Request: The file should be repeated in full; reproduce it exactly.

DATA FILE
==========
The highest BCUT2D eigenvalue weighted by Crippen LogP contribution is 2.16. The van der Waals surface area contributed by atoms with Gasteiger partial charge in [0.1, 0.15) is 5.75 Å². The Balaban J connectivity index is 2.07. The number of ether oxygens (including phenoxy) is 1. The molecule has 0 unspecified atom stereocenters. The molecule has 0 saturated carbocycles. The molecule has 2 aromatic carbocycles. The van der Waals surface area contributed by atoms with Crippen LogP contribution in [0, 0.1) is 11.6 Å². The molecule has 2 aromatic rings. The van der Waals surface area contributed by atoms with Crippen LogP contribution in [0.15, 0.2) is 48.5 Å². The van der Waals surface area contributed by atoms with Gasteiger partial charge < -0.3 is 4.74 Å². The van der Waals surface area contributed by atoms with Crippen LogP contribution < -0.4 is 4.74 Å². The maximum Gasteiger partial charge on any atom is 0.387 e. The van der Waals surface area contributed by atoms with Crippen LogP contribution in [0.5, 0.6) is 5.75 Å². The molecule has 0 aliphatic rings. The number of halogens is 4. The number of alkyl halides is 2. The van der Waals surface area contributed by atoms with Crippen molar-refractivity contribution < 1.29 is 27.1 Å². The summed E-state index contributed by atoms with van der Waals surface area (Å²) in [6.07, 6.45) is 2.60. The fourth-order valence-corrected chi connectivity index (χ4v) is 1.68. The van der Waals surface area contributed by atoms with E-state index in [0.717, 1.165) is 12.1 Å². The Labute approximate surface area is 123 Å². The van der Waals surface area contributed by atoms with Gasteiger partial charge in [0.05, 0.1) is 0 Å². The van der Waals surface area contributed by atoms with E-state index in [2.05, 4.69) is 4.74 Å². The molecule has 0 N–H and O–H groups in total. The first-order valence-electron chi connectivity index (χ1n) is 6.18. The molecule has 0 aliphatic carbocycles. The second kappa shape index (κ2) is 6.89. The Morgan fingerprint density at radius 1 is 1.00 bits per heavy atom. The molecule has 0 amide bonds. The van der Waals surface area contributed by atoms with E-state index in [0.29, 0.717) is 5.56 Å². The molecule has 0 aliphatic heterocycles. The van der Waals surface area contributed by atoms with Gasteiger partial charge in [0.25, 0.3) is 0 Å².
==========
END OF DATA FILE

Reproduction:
The highest BCUT2D eigenvalue weighted by Crippen LogP contribution is 2.16. The van der Waals surface area contributed by atoms with Gasteiger partial charge in [0.1, 0.15) is 5.75 Å². The Balaban J connectivity index is 2.07. The number of ether oxygens (including phenoxy) is 1. The molecule has 0 unspecified atom stereocenters. The molecule has 0 saturated carbocycles. The molecule has 2 aromatic carbocycles. The van der Waals surface area contributed by atoms with Crippen LogP contribution in [0, 0.1) is 11.6 Å². The molecule has 2 aromatic rings. The van der Waals surface area contributed by atoms with Crippen LogP contribution in [0.15, 0.2) is 48.5 Å². The van der Waals surface area contributed by atoms with Gasteiger partial charge < -0.3 is 4.74 Å². The van der Waals surface area contributed by atoms with Crippen LogP contribution < -0.4 is 4.74 Å². The maximum Gasteiger partial charge on any atom is 0.387 e. The van der Waals surface area contributed by atoms with Crippen LogP contribution in [0.5, 0.6) is 5.75 Å². The molecule has 0 aliphatic rings. The number of halogens is 4. The number of alkyl halides is 2. The van der Waals surface area contributed by atoms with Crippen molar-refractivity contribution < 1.29 is 27.1 Å². The summed E-state index contributed by atoms with van der Waals surface area (Å²) in [6.07, 6.45) is 2.60. The fourth-order valence-corrected chi connectivity index (χ4v) is 1.68. The van der Waals surface area contributed by atoms with E-state index in [0.717, 1.165) is 12.1 Å². The Labute approximate surface area is 123 Å². The van der Waals surface area contributed by atoms with Gasteiger partial charge in [0.05, 0.1) is 0 Å². The van der Waals surface area contributed by atoms with E-state index in [2.05, 4.69) is 4.74 Å². The molecule has 0 N–H and O–H groups in total. The first-order valence-electron chi connectivity index (χ1n) is 6.18. The molecule has 0 aliphatic carbocycles. The second kappa shape index (κ2) is 6.89. The Morgan fingerprint density at radius 1 is 1.00 bits per heavy atom. The molecule has 0 amide bonds. The van der Waals surface area contributed by atoms with E-state index in [0.29, 0.717) is 5.56 Å². The molecule has 0 aliphatic heterocycles. The van der Waals surface area contributed by atoms with Gasteiger partial charge in [0.25, 0.3) is 0 Å².